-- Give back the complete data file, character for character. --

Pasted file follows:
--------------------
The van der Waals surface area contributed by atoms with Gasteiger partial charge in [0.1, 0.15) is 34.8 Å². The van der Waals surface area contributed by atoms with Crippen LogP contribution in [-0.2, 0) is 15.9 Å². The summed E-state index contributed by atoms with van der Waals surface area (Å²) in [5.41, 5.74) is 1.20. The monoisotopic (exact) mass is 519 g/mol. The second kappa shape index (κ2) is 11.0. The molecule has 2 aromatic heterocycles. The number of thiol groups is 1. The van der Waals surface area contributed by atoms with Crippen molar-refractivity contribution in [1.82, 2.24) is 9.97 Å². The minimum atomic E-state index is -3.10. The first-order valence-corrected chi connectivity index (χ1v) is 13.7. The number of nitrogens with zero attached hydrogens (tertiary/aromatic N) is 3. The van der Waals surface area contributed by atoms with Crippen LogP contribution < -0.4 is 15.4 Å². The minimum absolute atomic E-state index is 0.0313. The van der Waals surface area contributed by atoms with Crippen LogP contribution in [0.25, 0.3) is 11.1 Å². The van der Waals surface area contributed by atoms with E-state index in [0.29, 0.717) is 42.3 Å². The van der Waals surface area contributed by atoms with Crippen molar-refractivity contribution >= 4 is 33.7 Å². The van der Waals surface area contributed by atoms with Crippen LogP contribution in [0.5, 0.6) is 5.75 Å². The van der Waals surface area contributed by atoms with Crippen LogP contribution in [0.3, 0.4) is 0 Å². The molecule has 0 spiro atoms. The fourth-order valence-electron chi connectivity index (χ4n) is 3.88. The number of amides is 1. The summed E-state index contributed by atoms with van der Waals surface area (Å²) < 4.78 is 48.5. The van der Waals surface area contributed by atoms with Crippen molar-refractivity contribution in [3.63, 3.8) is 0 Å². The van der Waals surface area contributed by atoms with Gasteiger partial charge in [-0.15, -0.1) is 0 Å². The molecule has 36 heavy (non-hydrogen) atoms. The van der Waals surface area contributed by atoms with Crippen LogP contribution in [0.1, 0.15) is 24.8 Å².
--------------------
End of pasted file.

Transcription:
The van der Waals surface area contributed by atoms with Gasteiger partial charge in [0.1, 0.15) is 34.8 Å². The van der Waals surface area contributed by atoms with Crippen LogP contribution in [-0.2, 0) is 15.9 Å². The summed E-state index contributed by atoms with van der Waals surface area (Å²) in [5.41, 5.74) is 1.20. The monoisotopic (exact) mass is 519 g/mol. The second kappa shape index (κ2) is 11.0. The molecule has 2 aromatic heterocycles. The number of thiol groups is 1. The van der Waals surface area contributed by atoms with Crippen molar-refractivity contribution in [1.82, 2.24) is 9.97 Å². The minimum atomic E-state index is -3.10. The first-order valence-corrected chi connectivity index (χ1v) is 13.7. The number of nitrogens with zero attached hydrogens (tertiary/aromatic N) is 3. The van der Waals surface area contributed by atoms with Crippen LogP contribution < -0.4 is 15.4 Å². The minimum absolute atomic E-state index is 0.0313. The van der Waals surface area contributed by atoms with Crippen LogP contribution in [0.25, 0.3) is 11.1 Å². The van der Waals surface area contributed by atoms with E-state index in [0.29, 0.717) is 42.3 Å². The van der Waals surface area contributed by atoms with Crippen molar-refractivity contribution >= 4 is 33.7 Å². The van der Waals surface area contributed by atoms with Crippen LogP contribution in [0.5, 0.6) is 5.75 Å². The van der Waals surface area contributed by atoms with Crippen LogP contribution in [0.3, 0.4) is 0 Å². The molecule has 0 spiro atoms. The fourth-order valence-electron chi connectivity index (χ4n) is 3.88. The number of amides is 1. The summed E-state index contributed by atoms with van der Waals surface area (Å²) < 4.78 is 48.5. The van der Waals surface area contributed by atoms with Crippen molar-refractivity contribution in [3.63, 3.8) is 0 Å². The van der Waals surface area contributed by atoms with Gasteiger partial charge in [-0.15, -0.1) is 0 Å². The molecule has 36 heavy (non-hydrogen) atoms. The van der Waals surface area contributed by atoms with Crippen LogP contribution in [0.1, 0.15) is 24.8 Å².